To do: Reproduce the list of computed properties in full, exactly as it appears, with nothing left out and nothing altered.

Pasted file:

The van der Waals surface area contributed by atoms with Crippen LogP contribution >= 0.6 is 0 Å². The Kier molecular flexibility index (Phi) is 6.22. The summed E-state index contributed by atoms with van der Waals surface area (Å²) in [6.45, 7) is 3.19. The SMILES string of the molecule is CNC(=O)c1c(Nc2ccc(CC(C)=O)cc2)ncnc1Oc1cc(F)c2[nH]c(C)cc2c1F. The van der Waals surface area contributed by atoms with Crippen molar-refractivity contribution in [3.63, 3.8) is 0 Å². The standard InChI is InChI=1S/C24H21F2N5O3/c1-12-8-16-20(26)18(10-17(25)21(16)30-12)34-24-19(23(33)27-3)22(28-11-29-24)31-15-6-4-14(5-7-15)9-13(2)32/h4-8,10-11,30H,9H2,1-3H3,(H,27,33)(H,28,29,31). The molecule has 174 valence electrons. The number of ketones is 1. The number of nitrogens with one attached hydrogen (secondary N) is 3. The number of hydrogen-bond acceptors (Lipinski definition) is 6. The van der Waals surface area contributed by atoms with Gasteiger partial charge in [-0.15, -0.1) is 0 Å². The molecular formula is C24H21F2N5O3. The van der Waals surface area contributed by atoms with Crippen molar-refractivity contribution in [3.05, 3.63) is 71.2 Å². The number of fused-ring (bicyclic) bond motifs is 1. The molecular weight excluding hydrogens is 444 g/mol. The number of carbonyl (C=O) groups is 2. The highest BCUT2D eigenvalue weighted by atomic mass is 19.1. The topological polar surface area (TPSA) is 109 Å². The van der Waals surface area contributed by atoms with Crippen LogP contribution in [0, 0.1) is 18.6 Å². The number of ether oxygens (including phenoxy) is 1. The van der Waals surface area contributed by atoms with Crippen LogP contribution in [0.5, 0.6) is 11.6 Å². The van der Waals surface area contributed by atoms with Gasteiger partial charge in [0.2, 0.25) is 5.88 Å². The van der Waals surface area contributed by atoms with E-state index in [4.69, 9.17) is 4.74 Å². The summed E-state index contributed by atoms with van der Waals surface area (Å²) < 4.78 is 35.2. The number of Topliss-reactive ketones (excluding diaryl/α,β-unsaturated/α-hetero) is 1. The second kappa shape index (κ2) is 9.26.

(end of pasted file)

The van der Waals surface area contributed by atoms with Crippen LogP contribution >= 0.6 is 0 Å². The Kier molecular flexibility index (Phi) is 6.22. The summed E-state index contributed by atoms with van der Waals surface area (Å²) in [6.45, 7) is 3.19. The SMILES string of the molecule is CNC(=O)c1c(Nc2ccc(CC(C)=O)cc2)ncnc1Oc1cc(F)c2[nH]c(C)cc2c1F. The van der Waals surface area contributed by atoms with Crippen molar-refractivity contribution in [3.63, 3.8) is 0 Å². The standard InChI is InChI=1S/C24H21F2N5O3/c1-12-8-16-20(26)18(10-17(25)21(16)30-12)34-24-19(23(33)27-3)22(28-11-29-24)31-15-6-4-14(5-7-15)9-13(2)32/h4-8,10-11,30H,9H2,1-3H3,(H,27,33)(H,28,29,31). The molecule has 174 valence electrons. The number of ketones is 1. The number of nitrogens with one attached hydrogen (secondary N) is 3. The number of hydrogen-bond acceptors (Lipinski definition) is 6. The van der Waals surface area contributed by atoms with Gasteiger partial charge in [-0.15, -0.1) is 0 Å². The molecular formula is C24H21F2N5O3. The van der Waals surface area contributed by atoms with Crippen molar-refractivity contribution in [3.05, 3.63) is 71.2 Å². The number of fused-ring (bicyclic) bond motifs is 1. The molecular weight excluding hydrogens is 444 g/mol. The number of carbonyl (C=O) groups is 2. The highest BCUT2D eigenvalue weighted by atomic mass is 19.1. The topological polar surface area (TPSA) is 109 Å². The van der Waals surface area contributed by atoms with Crippen LogP contribution in [0, 0.1) is 18.6 Å². The number of ether oxygens (including phenoxy) is 1. The van der Waals surface area contributed by atoms with Crippen LogP contribution in [0.5, 0.6) is 11.6 Å². The van der Waals surface area contributed by atoms with Gasteiger partial charge in [0.2, 0.25) is 5.88 Å². The van der Waals surface area contributed by atoms with E-state index in [4.69, 9.17) is 4.74 Å². The summed E-state index contributed by atoms with van der Waals surface area (Å²) < 4.78 is 35.2. The number of Topliss-reactive ketones (excluding diaryl/α,β-unsaturated/α-hetero) is 1. The second kappa shape index (κ2) is 9.26.